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A guide to the UK’s historic legal buildings
2nd October 2017
The British legal system is widely regarded as one of the finest in the world. The histories of the UK’s various courts of law stretch back over centuries and have long acted as a benchmark of how justice can be administered by many emerging democracies.
Whilst most students of law based both in the UK and overseas rightly pay the most attention to the many extraordinary trials, their judgements and the consequences of these decisions, it should not be forgotten that the very buildings where these decisions take place are themselves often worthy of study.
In this article, we will take a closer look at the architecture and heritage of some of Britain’s finest and most significant legal buildings. And, whilst you will doubtless be familiar with most of the buildings discussed below, we are also confident that the information provided will allow you to learn a thing or two about some places which, although not the most widely-known, nevertheless hold an important place in the history of our country’s justice system.
The Old Bailey
We, of course, had to begin our article with a look at the Old Bailey.
To help us with this task, we spoke to Tim and Joe Wood who, between them, run Old Bailey Insight & Legal London Tours – a company which provides fascinating talks, tours and seminars on both the Old Bailey itself and the Royal Courts of Justice, which we will discuss a little later on.
With several decades of experience reporting on many of the most high-profile cases to have passed through the Old Bailey, Tim and Joe were a natural choice to tell us more about the history of this wonderful old building and, we think you will agree, it makes for quite extraordinary reading!
“The Old Bailey is probably the most famous court in the world and has been a sink of human misery for hundreds of years.
“Built on the site of the old Newgate prison, the area has been the scene of floggings, mutilations, pressings (if a defendant refused to plead guilty), burnings at the stake and hangings. One man was boiled to death.
“Up to 20 people could be hanged at a time, attracting up to 100,000 spectators.
“A small bribe to the hangman could ensure a quick death, with him pulling down on the legs of the condemned man to ensure the neck snapped without too much suffering.
“Local pubs, such as the Magpie and Stump, would hire out rooms offering views of the scene. But in 1868 public hangings were abolished due to civil unrest.
“There was no specific courthouse in London until 1539; rooms were hired close to Newgate Prison to hear cases. The prison itself was riddled with disease and inmates were serviced by a stream of prostitutes. If you were rich your life in prison could be made quite comfortable. One man who was held there for 40 years brought up six children behind bars. But for the poor it was a living hell - more people died of disease than were executed.
“The Old Bailey as we know it today was first opened in 1907. In 1972 a new block of 12 courts was built, bringing the total number of courts to 18. The building takes its name from the Old Bailey road that runs along the front of the court. The correct name for the courthouse is the Central Criminal Court. It is one of several Crown Courts across the country that deals solely with criminal cases.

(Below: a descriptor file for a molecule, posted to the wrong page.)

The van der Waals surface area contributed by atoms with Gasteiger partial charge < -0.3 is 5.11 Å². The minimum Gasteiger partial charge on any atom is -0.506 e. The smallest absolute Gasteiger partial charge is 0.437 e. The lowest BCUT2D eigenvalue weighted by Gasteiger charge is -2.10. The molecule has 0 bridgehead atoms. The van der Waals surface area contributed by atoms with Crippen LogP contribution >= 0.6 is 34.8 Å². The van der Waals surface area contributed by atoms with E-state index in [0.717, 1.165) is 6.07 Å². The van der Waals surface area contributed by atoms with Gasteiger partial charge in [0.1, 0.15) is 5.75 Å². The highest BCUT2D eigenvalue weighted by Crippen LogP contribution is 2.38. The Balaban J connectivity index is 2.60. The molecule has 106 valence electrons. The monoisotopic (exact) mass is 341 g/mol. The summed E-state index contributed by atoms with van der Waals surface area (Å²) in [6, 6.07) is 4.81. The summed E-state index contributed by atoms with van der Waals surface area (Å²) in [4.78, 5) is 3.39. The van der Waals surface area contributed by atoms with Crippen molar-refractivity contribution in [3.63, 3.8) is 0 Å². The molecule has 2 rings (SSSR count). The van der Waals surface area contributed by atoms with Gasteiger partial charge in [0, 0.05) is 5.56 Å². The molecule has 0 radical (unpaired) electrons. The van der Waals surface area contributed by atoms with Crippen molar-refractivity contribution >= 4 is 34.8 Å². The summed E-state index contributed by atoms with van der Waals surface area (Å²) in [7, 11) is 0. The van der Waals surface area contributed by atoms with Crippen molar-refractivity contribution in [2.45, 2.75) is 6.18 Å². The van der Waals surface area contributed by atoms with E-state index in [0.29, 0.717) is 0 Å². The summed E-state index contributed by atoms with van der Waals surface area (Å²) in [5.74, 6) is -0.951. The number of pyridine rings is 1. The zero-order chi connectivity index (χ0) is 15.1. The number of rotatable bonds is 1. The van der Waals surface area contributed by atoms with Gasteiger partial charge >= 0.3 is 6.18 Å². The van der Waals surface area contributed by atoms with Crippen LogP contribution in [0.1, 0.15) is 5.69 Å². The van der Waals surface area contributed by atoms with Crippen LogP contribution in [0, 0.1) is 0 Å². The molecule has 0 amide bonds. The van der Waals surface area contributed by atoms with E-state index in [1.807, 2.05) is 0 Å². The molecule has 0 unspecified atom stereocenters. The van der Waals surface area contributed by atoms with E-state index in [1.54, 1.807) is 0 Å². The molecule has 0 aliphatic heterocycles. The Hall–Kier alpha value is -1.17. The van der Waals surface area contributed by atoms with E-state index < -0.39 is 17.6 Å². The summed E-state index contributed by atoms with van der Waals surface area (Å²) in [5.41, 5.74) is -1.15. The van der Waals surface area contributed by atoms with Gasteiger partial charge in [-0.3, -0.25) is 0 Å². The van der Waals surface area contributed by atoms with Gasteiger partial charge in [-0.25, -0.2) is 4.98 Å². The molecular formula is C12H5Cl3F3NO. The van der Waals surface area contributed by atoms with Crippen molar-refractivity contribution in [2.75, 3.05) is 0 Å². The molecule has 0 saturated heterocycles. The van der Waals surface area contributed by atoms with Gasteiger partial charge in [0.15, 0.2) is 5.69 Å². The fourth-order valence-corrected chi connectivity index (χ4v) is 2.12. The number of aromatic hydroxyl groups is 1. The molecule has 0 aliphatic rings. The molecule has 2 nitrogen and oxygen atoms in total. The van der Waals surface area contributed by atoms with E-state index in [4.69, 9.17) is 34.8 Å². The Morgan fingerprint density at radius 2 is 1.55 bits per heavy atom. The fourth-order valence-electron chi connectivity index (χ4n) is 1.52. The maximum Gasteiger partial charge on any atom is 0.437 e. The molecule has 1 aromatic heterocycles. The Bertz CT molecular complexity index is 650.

“There is said to be an Old Bailey ghost, which appears when travesties of justice occur. The black-cloaked figure is believed to be the spirit of a man wrongly accused of being a highwayman, who was hanged and buried in lime on the site where the court now stands.
“The oak-panelled courtrooms have been the setting for some of the most infamous trials in world criminal history. Daniel Defoe, Oscar Wilde, Dr Crippen, the Kray Twins, Yorkshire Ripper Peter Sutcliffe and, more recently, Soham murderer Ian Huntley have all faced their nemesis in the Old Bailey dock.”
Royal Courts of Justice
Only marginally less famous than the Old Bailey, the Royal Courts of Justice is another impressive architectural achievement which – as it holds the Court of Appeal and the High Court – has been the scene of many dramatic legal episodes over the years.
Tim and Joe at Old Bailey Insight & Legal London Tours were again on hand to educate us about some of the finer points of this grand old building:
“The Royal Courts of Justice, commonly known as the Law Courts, is revered as a Gothic masterpiece of pinnacles, turret-topped towers, and is very much the epicentre of Legal London.
“It was proposed in 1866, when it was decided that a number of London courts should be brought together under one roof. A competition was launched to find the best design. It was won, ironically, by a trained solicitor, George Edmund Street.
“Work began on Street’s Victorian Gothic design in 1873 and it took more than eight years to build the structure, largely because of a masons’ strike that caused a temporary stoppage of work. Supplies came in through a secret underground tunnel.
“The finished building contained 35 million Portland stone bricks, more than three-and-a-half miles of corridor and over 1,000 clocks (many of these have to be wound by hand; a man dubbed ‘The Dawn Winder’ by BBC Radio 4 comes in a couple of mornings every week to do this).
“Queen Victoria opened the building in December 1882. Unfortunately, Street had died a year before his masterpiece was completed; it was said that it was the stress of overseeing the project that killed him.
“In total, it cost about £2.2 million to purchase the land, clear the 400-odd slum houses that occupied the site and then build the structure. 4,000 people were displaced by the project.
“The Royal Courts of Justice is divided into a number of divisions, each of which has its own courts. The Royal Courts of Justice building accommodates both the Court of Appeal and the High Court.
“The Royal Courts of Justice (RCJ) truly is at the heart of legal London – it lies at the centre of the ‘Inns of Court’, which are, in effect, the training and trade associations for barristers in England and Wales.”
It is also worth noting that Old Bailey Insight & Legal London will be hosting a special ‘Crime and Punishment’ seminar on 28th November in the capital, which looks like it will be a fascinating event. Featuring talks from and question and answer sections with one of the UK’s top criminal barristers, a former chief constable and a businessman who claims he was framed by the police, it promises to be an evening of entertainment unlike any other you will have experienced this year. More information is available here.